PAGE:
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Renewable energy not as prominent in cryptocurrency mining as previously claimed

Renewable energy not as prominent in cryptocurrency mining as previously claimed

The prevalence of renewable energy in cryptocurrency mining is being driven by hydroelectricity, according to a study by the Cambridge Centre for Alternative Finance (CCAF), but APAC’s cheap coal-powered energy is what sets it apart from other regions.

The CCAF’s research finds that 76% of ‘hashers’ use renewable energy to power their activities, with hydropower the number one source at 62%. Wind and solar energy meanwhile are used by 17% and 15% respectively.

This would appear to be consistent with previous research which estimates that 74% of bitcoins are mined using renewable energy.

However, the CCAF’s report specifies that the 76% refers to the share of hashers who use renewable energy at any point. It estimates that only 39% of hashing’s total energy consumption comes from renewables.

Behind hydroelectricity, coal (38%) and natural gas (36%) are the energy sources hashers favour most.

‘Hashers’ is used by CCAF as a more accurate than the umbrella ‘miners’ to refer to actors that are running mining equipment to generate hashes for finding a valid proof-of-work.

Equal measure

The dominance of hydroelectricity also prompts discussion. Hydroelectricity is more reliable than solar or wind but not as scalable as fossil fuels, as it requires specific topography to build reservoirs and dams and so on.

Even where hydroelectricity is feasible for an activity like bitcoin mining, there is seasonal variation. During the rainy season in south-west China, for example, a surplus of electricity is produced which brings the costs down.

“The estimate is that it’s 30% cheaper to access electricity in Sichuan or Yunnan during the rainy season compared to other regions, so miners will tap into this oversupply of hydroelectric energy,” Apolline Blandin, cryptocurrency and blockchain lead at the CCAF, says.

“Then, when the rainy season ends at the end of October, they will migrate back to regions with cheap electricity powered by coal in Inner Mongolia or Xinjiang.”

It is estimated that around 65% of bitcoins are mined in China with Xinjiang alone accounting for some 35.76%. The CCAF’s research may point to equal use of renewable and non-renewable energy sources being a key factor in this.

The CCAF’s research finds that an equal share of hashers in Asia-Pacific report using hydroelectricity and coal as energy sources, both 65%.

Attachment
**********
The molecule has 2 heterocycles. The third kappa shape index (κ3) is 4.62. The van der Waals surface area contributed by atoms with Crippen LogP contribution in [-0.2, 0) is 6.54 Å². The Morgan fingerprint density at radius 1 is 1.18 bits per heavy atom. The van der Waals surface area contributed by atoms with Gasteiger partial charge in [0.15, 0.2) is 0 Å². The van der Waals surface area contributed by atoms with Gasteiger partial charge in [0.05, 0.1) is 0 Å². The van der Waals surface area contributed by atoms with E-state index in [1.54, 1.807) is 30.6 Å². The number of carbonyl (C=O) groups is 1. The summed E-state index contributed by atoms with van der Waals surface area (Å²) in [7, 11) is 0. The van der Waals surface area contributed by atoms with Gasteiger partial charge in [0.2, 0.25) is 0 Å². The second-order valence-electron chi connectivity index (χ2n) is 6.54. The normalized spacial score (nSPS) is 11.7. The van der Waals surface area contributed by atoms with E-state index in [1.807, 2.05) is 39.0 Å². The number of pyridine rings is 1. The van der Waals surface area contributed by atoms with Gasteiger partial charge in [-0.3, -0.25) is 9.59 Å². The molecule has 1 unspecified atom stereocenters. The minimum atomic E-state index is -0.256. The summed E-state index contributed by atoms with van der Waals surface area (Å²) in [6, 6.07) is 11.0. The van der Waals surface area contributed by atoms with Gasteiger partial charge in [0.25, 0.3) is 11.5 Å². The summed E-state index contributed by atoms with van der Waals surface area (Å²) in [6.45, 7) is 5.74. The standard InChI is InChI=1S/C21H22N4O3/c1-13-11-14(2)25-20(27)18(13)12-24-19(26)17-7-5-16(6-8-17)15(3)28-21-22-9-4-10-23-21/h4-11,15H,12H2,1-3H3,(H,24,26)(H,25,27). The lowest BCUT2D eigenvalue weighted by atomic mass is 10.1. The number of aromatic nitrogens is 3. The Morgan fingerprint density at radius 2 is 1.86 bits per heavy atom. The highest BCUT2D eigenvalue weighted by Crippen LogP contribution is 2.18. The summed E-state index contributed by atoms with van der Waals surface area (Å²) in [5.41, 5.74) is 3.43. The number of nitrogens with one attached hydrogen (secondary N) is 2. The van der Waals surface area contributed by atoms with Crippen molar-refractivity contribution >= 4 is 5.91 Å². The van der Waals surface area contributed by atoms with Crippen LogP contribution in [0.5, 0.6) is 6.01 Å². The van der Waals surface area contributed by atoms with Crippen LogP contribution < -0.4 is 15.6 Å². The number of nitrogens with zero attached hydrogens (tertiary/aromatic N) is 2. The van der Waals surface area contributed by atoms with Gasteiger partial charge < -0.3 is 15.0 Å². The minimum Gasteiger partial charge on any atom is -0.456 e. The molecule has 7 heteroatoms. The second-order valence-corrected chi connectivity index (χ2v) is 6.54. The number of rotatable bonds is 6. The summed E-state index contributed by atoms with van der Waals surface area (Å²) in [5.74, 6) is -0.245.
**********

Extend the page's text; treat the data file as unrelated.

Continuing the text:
Hydroelectricity is prominent elsewhere as well, at 60% in Europe, 67% in Latin America and the Caribbean (LAC) and 61% in North America.

The share powered by coal in these regions is much lower, however. Just 20% do so in Europe, 28% in North America and none in LAC.

Mining is specifically a function of ‘proof of work’ cryptocurrencies, where participants in the network are rewarded with coins for adding new blocks to the chain.

To swerve this energy-intensive process, ‘proof of stake’ cryptos are now common, where users holds funds in the cryptocurrency in order to support the blockchain network’s operation. Ethereum, for example, is rebooting as Ethereum 2.0, following a staking model.

Regulatory harmonization

The CCAF’s director and co-founder, Dr Robert Wardrop, believes the research demonstrates that issues relating to compliance and security are “still rampant” and that they must be addressed for the crypto industry to become fully mainstream.

Blandin describes cryptoassets as a “completely different type of beast”, requiring wholly different infrastructure to offer custody services, which remains a barrier for institutions that are not “cryptoasset native”.

“All in all, if there is greater regulatory clarity and greater harmonization across jurisdictions, then we will see the industry moving towards greater compliance and abide by similar standards that the traditional financial system has to comply with,” she sums up.

The CCAF’s research suggests that efforts by regulatory bodies to harmonise their approaches to cryptoassets appears to be bearing fruit.

The data from over 280 cryptoasset entities finds that a plurality of providers abide by obligations relating to combating the financing of terrorism (CFT) and AML, with such firms rising in number by 67% from 2018 to 2019.

This trend is down to an increase in the number of providers also supporting fiat currencies, according to the CCAF. Some 30% that only supported cryptoassets in 2018 now also offer support fiat.

Focusing on cryptoasset-only companies, the research finds that 13% of firms do not conduct any KYC checks at all, though this has decreased from 48% since 2018.

The CCAF puts this down to such work as that conducted by the Financial Action Task Force (FATF) in harmonising standards across jurisdictions.

However, the overall picture for regulatory compliance in the cryptoasset industry remains a patchy one. The study highlights that only 54% of firms report being insured, pointing to an absence in the market for an insurance plan built with the crypto industry in mind.

The number of firms who indicate that they have been independently audited in the last 12 months has also declined by 24% compared to 2018.

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